Origin: Southeast Australia and common in sparsely timbered grasslands, open plains and cultivated lands.
Size: 270mm including 130mm tail
The male has a forehead and cheeks that are blue-green with the rest of the head and neck bright green. Its back is a dull blue-green, the rump is dull red, the breast is bright green, the belly is yellow and the vent and under tail coverts are white with tinges of green.
Its shoulders are yellow while the under wing coverts, bend of wing and the flight feathers are blue. The upper tail coverts are green with the central tail feathers being a green-blue while the outer feathers are blue-green edged with white. Its eyes are brown, beak is black and the legs are grey.
The female’s crown, nape, back and wings are bright olive-green, the neck and breast are a dull olive-yellow and the belly, vent and under tail coverts are white. She sports a pale blue patch on her shoulder and her rump and upper tail coverts are green. Its beak is grey. The immature chicks look similar to the adult birds but their colouring is slightly duller.
In the wild these birds nest in hollow limbs or a hole in either a living or dead tree. If placing these birds in an aviary put hollow limbs or rotting logs, planted with grasses and scrub, that resembles their native habitat and you will raise some very happy Red-RumpedParrots.
And as with all birds maintaining strict hygiene and cleanliness of all food and drinking water and bathing dishes is most important – birds have very sensitive systems and can get ill quite quickly.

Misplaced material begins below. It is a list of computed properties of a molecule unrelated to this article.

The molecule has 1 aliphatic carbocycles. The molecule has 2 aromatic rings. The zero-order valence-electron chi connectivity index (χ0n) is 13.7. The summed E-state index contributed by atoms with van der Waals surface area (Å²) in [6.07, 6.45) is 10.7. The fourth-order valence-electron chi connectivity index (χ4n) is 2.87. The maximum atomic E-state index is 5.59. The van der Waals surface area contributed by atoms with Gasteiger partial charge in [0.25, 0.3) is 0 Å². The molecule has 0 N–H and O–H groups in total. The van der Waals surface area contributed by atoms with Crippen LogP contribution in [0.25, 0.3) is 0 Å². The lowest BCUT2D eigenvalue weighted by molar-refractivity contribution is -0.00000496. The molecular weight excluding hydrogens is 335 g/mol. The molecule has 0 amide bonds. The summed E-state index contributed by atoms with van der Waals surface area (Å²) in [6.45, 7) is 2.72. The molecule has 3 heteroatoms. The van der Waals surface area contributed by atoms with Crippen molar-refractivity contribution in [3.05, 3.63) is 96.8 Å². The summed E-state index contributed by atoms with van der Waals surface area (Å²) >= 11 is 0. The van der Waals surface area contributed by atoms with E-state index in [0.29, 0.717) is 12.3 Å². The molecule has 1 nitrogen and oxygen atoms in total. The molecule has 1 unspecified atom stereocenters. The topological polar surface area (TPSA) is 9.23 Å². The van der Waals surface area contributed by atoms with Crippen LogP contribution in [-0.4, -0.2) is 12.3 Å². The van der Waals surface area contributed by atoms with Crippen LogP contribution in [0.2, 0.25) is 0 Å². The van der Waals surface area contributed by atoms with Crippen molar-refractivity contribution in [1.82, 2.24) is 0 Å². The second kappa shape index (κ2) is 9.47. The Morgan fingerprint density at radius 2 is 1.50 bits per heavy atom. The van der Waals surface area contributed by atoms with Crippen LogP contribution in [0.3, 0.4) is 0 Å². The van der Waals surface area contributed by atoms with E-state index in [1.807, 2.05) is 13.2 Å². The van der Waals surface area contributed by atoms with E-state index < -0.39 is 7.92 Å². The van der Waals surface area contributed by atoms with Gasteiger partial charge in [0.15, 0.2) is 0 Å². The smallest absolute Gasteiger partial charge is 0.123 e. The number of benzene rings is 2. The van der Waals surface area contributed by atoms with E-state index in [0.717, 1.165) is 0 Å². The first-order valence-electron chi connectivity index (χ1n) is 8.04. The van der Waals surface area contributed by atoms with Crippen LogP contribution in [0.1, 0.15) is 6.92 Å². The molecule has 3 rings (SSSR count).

In the wild, these birds spend much of their day on the ground scratching and searching for grass seeds, certain varieties of edible leaves and the flowers of some thistles.
In the domestic situation, they eat good quality small parrot mix, fresh fruit and greens, (no avocado as these can be poisonous to many birds), and to aid their digestion a good supply of cuttlefish bone, grit and unwashed charcoal, and for an occasional treat you can feed each bird a biscuit.
The breeding season is from August to December and the female lays four eggs and incubates them for 20 days, and guards them fiercely. Once the chicks have hatched, the male will feed them almost hourly.
A shrill two syllable whistle interspersed with a warbling song. And has a soft chatter if looking after a nest site.
As with most birds they are highly strung and these are no exception. No matter if you are keeping these birds in a cage or an aviary you will need to ensure that they an area they can “escape” to if they see hawks, or other predatory birds flying overhead or snakes. They can injure themselves if startled in a small cage or aviary.